Vesicoureteral reflux (VUR) occurs when urine from the bladder backs up into the ureters and kidneys. Normally, urine is produced in the kidneys and travels through tubes, called ureters, that are attached to the bladder. VUR is a serious issue that, left untreated, can cause permanent kidney damage.
Causes of Vesicoureteral Reflux
The causes of vesicoureteral reflux can be primary or secondary. Primary VUR is present at birth, is typically one-sided (unilateral)--affecting just one kidney and ureter--and occurs when one of the ureters doesn't grow to a proper length in utero. When this happens, the valve at the junction of the ureter and the bladder can be dysfunctional and causes urine to back up into the ureter and potentially the kidneys.
Secondary VUR occurs when a previously healthy flow somehow gets blocked. It occurs in children and adults and can result from anatomical or functional causes. In most instances, secondary VUR affects both ureters and kidneys (bilateral).
- Anatomical: Anatomical causes of VUR include changes in the structure or function of the bladder and/or ureters due to surgery or injury.
- Functional: Functional causes of vesicoureteral reflux include diseases that impact bladder function. For example, urinary tract infections (UTIs) can cause swelling in the bladder and ureters, blocking flow and allowing urine to back up into the kidneys. In men, an enlarged prostate can place pressure on the bladder, pushing urine from the bladder backwards into the ureters and kidneys.
Vesicoureteral Reflux Assesment
Regardless of the cause, VUR is measured or graded to determine severity. A grading scale from I to V is used to indicate how much urine is backing up into the ureters and kidneys. The five grades are as follows:
- Grade I: urine is refluxing only into the ureter
- Grade II: urine is refluxing into the ureter and the kidney, but causing no swelling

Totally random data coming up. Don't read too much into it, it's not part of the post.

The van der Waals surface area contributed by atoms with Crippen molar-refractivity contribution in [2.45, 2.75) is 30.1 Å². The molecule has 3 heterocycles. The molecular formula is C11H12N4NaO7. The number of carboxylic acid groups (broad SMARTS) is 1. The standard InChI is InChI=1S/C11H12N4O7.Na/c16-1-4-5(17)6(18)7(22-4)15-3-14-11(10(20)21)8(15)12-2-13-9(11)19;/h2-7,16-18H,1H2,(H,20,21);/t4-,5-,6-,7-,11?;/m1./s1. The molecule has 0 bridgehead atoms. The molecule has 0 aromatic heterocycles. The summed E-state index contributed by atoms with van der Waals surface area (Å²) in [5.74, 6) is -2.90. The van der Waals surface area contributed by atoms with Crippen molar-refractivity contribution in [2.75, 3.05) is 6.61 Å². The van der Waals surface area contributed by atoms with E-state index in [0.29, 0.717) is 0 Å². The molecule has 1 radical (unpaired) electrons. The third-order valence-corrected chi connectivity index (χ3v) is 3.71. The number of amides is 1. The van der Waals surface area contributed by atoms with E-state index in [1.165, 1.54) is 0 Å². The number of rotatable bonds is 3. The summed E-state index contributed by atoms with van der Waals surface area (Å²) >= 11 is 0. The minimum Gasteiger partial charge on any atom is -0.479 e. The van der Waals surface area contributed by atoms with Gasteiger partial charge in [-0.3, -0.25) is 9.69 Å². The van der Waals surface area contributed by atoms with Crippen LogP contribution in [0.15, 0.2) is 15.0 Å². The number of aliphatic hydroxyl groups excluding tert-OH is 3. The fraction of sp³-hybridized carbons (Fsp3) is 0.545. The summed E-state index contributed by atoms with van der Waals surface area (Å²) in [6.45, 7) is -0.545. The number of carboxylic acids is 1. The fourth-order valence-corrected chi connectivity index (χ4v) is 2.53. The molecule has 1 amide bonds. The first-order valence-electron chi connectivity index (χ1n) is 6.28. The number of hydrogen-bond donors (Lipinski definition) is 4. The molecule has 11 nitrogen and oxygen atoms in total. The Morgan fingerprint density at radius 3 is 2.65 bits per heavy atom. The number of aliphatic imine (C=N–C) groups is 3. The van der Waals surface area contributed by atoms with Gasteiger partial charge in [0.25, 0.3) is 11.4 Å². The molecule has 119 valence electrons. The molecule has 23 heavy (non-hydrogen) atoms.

- Grade III: urine is refluxing into the ureter and kidney and causing mild swelling (hydronephrosis) and dilation
- Grade IV: urine is refluxing into the ureter and kidney and causing moderate hydronephrosis and dilation
- Grade V: urine is refluxing into the ureter and kidney, causing severe hydronephrosis and twisting of the ureter
Symptoms of Vesicoureteral Reflux
In many cases, vesicoureteral reflux does not cause any symptoms. When symptoms do develop, the most common is a urinary tract infection. Other symptoms include:
- Frequent urge to urinate
- Pain when urinating
- Decrease in urine volume
- Cloudy or foul-smelling urine
- Increased need to urinate at night (nocturia)
- Blood in urine (hematuria)
- Leaking urine
- Lower back, side, or flank pain
- Fever and chills
Vesicoureteral Reflux Diagnosis
Physicians have a number of ways diagnose VUR. Physical exams can identify blockages in the urinary tract, while urine and blood tests can determine if an infection is present and whether the kidneys are functioning properly. If vesicoureteral reflux is suspected, a number of diagnostic tests can confirm diagnosis:
- Ultrasound - Ultrasounds use sound waves to view organs and soft tissues inside the body and help a doctor determine if there are any structural abnormalities in the urinary system.
- Voiding cystourethrogram (VCUG) - This test uses X-rays in combination with contrast dye (injected via a catheter in the bladder) to view the bladder and ureters. X-rays are taken before and after urination to visualize bladder function and determine how well the bladder and ureters are functioning.
- Radionuclide cystogram (RNC) - This test is similar to the VCUG, except that a radioactive tracer is injected into the bladder to monitor urine flow. The RNC is more sensitive than the VCUG and may provide better imaging to diagnose less severe cases of vesicoureteral reflux.
Vesicoureteral Reflux Treatments
Treatment of vesicoureteral reflux depends on the severity of the condition. The goal of treatment is to prevent permanent damage to the kidneys, and can range from a watch-and-wait approach to surgery.
Vesicoureteral reflux. (2012). National Kidney and Urologic Diseases Information Clearinghouse. No. 11-4555